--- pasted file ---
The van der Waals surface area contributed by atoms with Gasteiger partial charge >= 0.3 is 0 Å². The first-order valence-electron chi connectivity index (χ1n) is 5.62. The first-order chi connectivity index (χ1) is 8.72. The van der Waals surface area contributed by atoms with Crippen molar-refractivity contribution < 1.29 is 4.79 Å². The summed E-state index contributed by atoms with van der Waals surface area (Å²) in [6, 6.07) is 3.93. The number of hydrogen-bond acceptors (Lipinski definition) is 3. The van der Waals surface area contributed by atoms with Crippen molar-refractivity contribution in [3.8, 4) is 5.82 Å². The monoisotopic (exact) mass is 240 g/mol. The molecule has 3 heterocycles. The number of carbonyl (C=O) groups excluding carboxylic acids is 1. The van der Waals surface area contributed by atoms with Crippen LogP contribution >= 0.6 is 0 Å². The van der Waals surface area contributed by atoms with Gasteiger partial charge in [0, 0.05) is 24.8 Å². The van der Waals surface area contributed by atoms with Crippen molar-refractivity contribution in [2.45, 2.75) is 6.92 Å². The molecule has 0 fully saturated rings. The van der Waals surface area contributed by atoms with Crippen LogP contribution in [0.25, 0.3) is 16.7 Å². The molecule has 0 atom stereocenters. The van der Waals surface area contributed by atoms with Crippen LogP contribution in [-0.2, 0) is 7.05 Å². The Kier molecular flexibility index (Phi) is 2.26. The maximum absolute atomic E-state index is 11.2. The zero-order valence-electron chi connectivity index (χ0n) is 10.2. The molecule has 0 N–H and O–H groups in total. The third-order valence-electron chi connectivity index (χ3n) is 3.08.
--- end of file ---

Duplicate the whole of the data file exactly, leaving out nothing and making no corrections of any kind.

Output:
The van der Waals surface area contributed by atoms with Gasteiger partial charge >= 0.3 is 0 Å². The first-order valence-electron chi connectivity index (χ1n) is 5.62. The first-order chi connectivity index (χ1) is 8.72. The van der Waals surface area contributed by atoms with Crippen molar-refractivity contribution < 1.29 is 4.79 Å². The summed E-state index contributed by atoms with van der Waals surface area (Å²) in [6, 6.07) is 3.93. The number of hydrogen-bond acceptors (Lipinski definition) is 3. The van der Waals surface area contributed by atoms with Crippen molar-refractivity contribution in [3.8, 4) is 5.82 Å². The monoisotopic (exact) mass is 240 g/mol. The molecule has 3 heterocycles. The number of carbonyl (C=O) groups excluding carboxylic acids is 1. The van der Waals surface area contributed by atoms with Crippen LogP contribution >= 0.6 is 0 Å². The van der Waals surface area contributed by atoms with Gasteiger partial charge in [0, 0.05) is 24.8 Å². The van der Waals surface area contributed by atoms with Crippen molar-refractivity contribution in [2.45, 2.75) is 6.92 Å². The molecule has 0 fully saturated rings. The van der Waals surface area contributed by atoms with Crippen LogP contribution in [0.25, 0.3) is 16.7 Å². The molecule has 0 atom stereocenters. The van der Waals surface area contributed by atoms with Crippen LogP contribution in [-0.2, 0) is 7.05 Å². The Kier molecular flexibility index (Phi) is 2.26. The maximum absolute atomic E-state index is 11.2. The zero-order valence-electron chi connectivity index (χ0n) is 10.2. The molecule has 0 N–H and O–H groups in total. The third-order valence-electron chi connectivity index (χ3n) is 3.08.